Strategy-Focused Performance Measures. (Strategic Management)

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Performance measures that are highly aligned with and linked to an organization's business strategy are critical for communicating and executing strategy. But how can an organization develop performance measures that are truly strategic? This column presents a few guidelines based on detailed, ongoing research with the IMA as well as in-depth applications of strategic performance measurement systems in North America and Europe. These guidelines can be considered by any organization in its quest to improve the way it measures and manages strategy.

Strategy and Performance Measures Are Inseparable: At many companies, there are gaps between strategy and performance measures. In fact, the IMA survey on Performance Measurement found that more than half the survey respondents considered their company's performance measures inadequate in communicating strategy. This is often the result of the separation between strategy-development processes and performance measurement (strategy-execution) processes. Instead, organizations should treat strategy development and strategy execution as parallel, interrelated processes. Strategy-focused performance measures must be driven by a process encompassing the ongoing reevaluation and redesign of business strategy as well as a fervent attention to making strategy execution through performance measurement part and parcel of the strategy design itself. This approach would lead naturally to the types of performance measures the balanced scorecard and other strategic performance measurement systems would encourage.

Strategy First, Then Performance Measures: Ignoring this guideline is a common problem. The first questions some managers ask when embarking on a performance measurement initiative are "What should we measure?" or "How should we measure performance in a given area?" In fact, these are the last questions management should focus on. Strategic performance measurement systems, like the balanced scorecard, are first and foremost about strategy. This requires the development of a business strategy with execution in mind. Once the strategy is well developed, then performance metrics can be identified.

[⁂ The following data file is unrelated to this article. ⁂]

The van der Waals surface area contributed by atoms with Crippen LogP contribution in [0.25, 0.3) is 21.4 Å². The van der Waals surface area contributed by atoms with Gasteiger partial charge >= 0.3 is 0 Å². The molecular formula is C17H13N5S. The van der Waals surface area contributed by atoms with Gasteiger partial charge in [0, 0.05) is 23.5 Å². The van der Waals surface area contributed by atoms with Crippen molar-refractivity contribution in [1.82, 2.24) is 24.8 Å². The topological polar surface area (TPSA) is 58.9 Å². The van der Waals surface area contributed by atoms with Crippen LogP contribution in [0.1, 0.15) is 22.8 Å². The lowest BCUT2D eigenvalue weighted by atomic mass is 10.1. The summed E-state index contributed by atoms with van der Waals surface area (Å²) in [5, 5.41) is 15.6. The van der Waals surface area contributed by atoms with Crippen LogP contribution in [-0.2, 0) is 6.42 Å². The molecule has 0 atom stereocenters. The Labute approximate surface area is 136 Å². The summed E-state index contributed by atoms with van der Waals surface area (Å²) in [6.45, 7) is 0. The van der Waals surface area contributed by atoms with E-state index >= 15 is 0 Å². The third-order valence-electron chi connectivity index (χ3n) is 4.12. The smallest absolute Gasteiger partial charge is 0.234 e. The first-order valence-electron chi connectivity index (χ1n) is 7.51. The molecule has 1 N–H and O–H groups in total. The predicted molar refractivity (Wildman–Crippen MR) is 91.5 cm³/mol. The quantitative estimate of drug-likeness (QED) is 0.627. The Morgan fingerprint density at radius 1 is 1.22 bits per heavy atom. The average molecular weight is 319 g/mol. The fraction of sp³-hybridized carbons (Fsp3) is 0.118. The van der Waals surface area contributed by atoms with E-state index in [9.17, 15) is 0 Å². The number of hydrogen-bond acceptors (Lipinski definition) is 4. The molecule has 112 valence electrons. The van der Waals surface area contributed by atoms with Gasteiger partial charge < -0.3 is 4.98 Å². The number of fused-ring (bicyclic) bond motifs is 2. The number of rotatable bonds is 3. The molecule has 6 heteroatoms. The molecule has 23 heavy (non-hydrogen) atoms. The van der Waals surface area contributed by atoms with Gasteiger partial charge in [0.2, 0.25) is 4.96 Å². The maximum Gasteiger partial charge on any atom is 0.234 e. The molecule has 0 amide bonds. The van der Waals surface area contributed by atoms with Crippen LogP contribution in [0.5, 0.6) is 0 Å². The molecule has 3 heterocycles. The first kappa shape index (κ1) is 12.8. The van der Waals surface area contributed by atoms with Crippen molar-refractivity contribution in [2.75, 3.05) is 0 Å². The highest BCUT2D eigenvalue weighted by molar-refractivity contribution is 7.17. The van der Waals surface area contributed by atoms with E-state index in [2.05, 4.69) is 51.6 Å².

Metrics Should Change as Strategy Changes: Too often organizations are using performance measures that are no longer relevant to their business strategy. Over time, existing strategy can become outdated because products and services are less needed by the marketplace, the market segment may be shrinking in size, or the way the company creates or delivers the product or service offerings may become outmoded as new technologies become available or laws and regulations that restrict or allow activities change. You must consider how forces of change affect the entire value chain of an organization and how those changes can affect the interrelationships of activities within that value chain. All of this affects performance measures.

During the late 1990s, technology took center stage, reshaping the way companies conducted business and the demands consumers place on the goods and services they receive--as companies like Dell have proven. Dell's initial strategy and performance metrics differed from competitors like Compaq. Dell initially focused on operating effectively and efficiently, which, in part, involved shortening its cash conversion cycle by managing days' sales outstanding, days in inventory, and days' payables outstanding. But when the market demanded more innovation of offerings in product and post-sales service, Dell needed to adjust its strategy and performance metrics accordingly.

Align Strategy and Performance Measures with the Right Goal: The highest tenet of Return Driven Strategy is to ethically manage for maximum financial value creation. This goal provides the anchor that will help management make the right decisions as they develop and execute business strategy. …